Musings on the Benefits of Gardening

                                            Photo taken by crawfor3

TheGardenLady has read numerous articles about the many health benefits from gardening.  Gardening is said to provide the regular physical exercise necessary in the prevention of heart disease, obesity, adult-onset diabetes and high blood pressure as well as the strength training important in the prevention of osteoporosis. 

Gardening doesn’t allow for boredom; there is something one can be doing all year round, in the garden or planning for the next year’s garden. It is a social activity. Gardeners enjoy each other’s company. They enjoy discussing plants and sharing garden tidbits or even visiting one another’s gardens.

Gardening and having plants reduces stress – the dreary days of winter are relieved by the plants you grow in your house while these plants give a fresher more oxygenated breathing environment. 

It is an intellectual pursuit when one learns about horticulture – how to propagate, how to prune, etc.

Making a garden design is an extremely creative endeavor. TheGardenLady thinks of a gardener as a painter, using the colors of the  plants or flowers to paint your garden picture. And of course, as a gardener you can raise your own organic produce or herbs to eat or flowers to arrange for your house.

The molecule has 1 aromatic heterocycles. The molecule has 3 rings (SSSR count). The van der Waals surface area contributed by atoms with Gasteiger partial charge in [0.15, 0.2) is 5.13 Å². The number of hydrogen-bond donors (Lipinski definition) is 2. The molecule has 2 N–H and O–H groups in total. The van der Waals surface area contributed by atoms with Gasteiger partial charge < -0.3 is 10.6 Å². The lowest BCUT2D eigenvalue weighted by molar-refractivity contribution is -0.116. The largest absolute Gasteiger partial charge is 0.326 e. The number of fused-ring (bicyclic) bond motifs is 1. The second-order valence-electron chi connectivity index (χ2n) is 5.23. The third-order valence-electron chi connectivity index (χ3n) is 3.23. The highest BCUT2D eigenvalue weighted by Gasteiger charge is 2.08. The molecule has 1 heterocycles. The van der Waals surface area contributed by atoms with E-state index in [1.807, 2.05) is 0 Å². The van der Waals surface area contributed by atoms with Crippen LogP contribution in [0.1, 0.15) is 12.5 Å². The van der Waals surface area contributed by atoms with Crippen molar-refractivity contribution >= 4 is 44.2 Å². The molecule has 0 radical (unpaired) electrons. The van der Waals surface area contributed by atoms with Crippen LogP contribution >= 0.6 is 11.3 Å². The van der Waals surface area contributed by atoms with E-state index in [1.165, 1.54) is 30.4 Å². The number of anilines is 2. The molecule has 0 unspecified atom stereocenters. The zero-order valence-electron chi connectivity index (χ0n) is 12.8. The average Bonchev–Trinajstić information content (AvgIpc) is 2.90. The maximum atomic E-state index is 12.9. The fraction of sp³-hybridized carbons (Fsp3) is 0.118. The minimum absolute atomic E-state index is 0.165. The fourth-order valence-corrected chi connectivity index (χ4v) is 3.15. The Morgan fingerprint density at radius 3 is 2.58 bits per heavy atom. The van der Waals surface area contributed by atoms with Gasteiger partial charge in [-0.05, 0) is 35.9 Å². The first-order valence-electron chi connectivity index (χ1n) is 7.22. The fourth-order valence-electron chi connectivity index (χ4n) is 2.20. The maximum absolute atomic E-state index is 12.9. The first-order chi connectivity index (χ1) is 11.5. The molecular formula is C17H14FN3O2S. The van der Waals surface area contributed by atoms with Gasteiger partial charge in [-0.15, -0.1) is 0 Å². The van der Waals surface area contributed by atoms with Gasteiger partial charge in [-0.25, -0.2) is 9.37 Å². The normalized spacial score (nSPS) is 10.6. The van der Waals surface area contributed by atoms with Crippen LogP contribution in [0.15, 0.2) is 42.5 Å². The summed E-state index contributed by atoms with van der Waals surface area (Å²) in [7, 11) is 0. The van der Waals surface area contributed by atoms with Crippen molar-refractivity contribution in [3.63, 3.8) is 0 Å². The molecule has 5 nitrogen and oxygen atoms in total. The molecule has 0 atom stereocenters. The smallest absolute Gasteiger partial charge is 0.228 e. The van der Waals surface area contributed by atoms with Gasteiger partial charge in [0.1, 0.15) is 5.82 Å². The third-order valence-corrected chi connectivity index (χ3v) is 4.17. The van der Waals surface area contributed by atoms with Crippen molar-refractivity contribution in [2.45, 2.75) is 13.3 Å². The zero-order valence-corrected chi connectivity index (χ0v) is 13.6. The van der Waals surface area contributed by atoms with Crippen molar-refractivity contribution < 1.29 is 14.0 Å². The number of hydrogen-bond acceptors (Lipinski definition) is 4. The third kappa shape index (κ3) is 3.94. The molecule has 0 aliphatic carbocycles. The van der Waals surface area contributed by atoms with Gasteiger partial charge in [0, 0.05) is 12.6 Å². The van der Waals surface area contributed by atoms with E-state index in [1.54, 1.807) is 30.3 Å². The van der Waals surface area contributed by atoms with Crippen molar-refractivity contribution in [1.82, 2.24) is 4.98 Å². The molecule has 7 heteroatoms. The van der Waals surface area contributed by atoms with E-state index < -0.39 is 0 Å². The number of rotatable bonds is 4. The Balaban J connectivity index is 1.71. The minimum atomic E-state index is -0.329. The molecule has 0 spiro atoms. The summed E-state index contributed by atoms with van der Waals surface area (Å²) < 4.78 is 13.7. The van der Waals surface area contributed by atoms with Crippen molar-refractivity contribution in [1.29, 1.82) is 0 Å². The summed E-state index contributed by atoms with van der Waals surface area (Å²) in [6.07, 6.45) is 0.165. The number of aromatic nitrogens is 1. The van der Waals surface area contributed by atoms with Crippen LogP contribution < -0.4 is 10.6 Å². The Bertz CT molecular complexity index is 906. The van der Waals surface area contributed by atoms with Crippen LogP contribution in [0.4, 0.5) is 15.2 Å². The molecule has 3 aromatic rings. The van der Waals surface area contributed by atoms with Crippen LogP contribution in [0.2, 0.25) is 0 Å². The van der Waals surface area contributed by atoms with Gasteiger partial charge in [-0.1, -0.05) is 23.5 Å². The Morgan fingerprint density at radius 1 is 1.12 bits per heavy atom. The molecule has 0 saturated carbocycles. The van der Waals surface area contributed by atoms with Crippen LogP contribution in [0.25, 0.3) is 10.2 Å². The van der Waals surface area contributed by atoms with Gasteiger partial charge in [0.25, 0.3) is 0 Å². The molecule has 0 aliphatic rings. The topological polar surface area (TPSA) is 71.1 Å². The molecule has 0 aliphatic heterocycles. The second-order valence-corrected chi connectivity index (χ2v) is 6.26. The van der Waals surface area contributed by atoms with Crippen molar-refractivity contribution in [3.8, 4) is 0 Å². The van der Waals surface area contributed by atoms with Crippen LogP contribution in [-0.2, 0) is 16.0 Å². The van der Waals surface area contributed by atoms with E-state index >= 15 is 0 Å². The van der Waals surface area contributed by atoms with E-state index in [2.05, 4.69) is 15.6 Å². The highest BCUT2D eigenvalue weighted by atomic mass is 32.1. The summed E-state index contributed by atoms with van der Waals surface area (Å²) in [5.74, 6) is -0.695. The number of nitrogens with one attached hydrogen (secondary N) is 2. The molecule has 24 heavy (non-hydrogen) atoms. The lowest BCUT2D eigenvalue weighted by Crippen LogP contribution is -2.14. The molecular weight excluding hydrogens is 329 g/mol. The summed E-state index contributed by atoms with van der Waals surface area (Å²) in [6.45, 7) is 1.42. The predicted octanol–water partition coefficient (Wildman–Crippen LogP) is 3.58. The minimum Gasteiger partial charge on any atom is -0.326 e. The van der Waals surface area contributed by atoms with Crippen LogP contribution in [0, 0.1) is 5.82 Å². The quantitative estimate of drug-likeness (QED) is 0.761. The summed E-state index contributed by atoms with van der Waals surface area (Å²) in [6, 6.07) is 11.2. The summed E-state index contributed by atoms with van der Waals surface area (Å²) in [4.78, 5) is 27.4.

Gardening seems like the ideal occupation or hobby for people of any age starting from the youngest children who love to work in the soil. It is the perfect lifelong pursuit.

While thinking of the benefits of gardening, TheGardenLady was musing on whether this beneficial and fun pursuit enabled people who gardened or raised plants to live longer. TheGardenLady’s parents, who were farmers, lived till they were 87.

Today, in the NYTimes there was an article about a famous California gardener, Ruth Bancroft who turned 100 years young this week and whose garden ” is recognized as one of the premier dry gardens in North America and a model for water conservation nationwide.” Her succulent garden was praised as a demonstration of what could be grown with little water.  A San Francisco landscape architect said that “Ruth has the sensibilities of an artist like Monet.”  “She uses plant material as her palette of colors and has extraordinary attention to detail.”

TheGardenLady tried to find out if her thesis of gardening and longevity was correct. Checking out the lifespans of some famous gardeners or landscapers she found that of the British famous gardeners she checked, Christopher Lloyd, who created and worked on the gardens at the Great Dixter, died at 85; Gertrude Jekyll lived till she was 89; Rosemary Verey was 80.

Of the great American gardeners and landscapers, Thomas Jefferson lived to be 83; Lester Rowntree who created delightful gardens using native Californian plants many of which are in the garden nurseries today, lived to be 100; and Fletcher Steele, a more modern landscape architect who designed Naumkeag in Stockbridge, Mass., lived to be 86.

TheGardenLady is not sure if her musings on longevity and gardening are correct or not. But it seems to be better to work with plants than to spend time in doctors’ waiting rooms or take lots of medicine for the relief of ailments. It isn’t a secret that gardening or raising plants is an ideal vocation or avocation. I hope TheGardenLady’s readers agree. Any comments?

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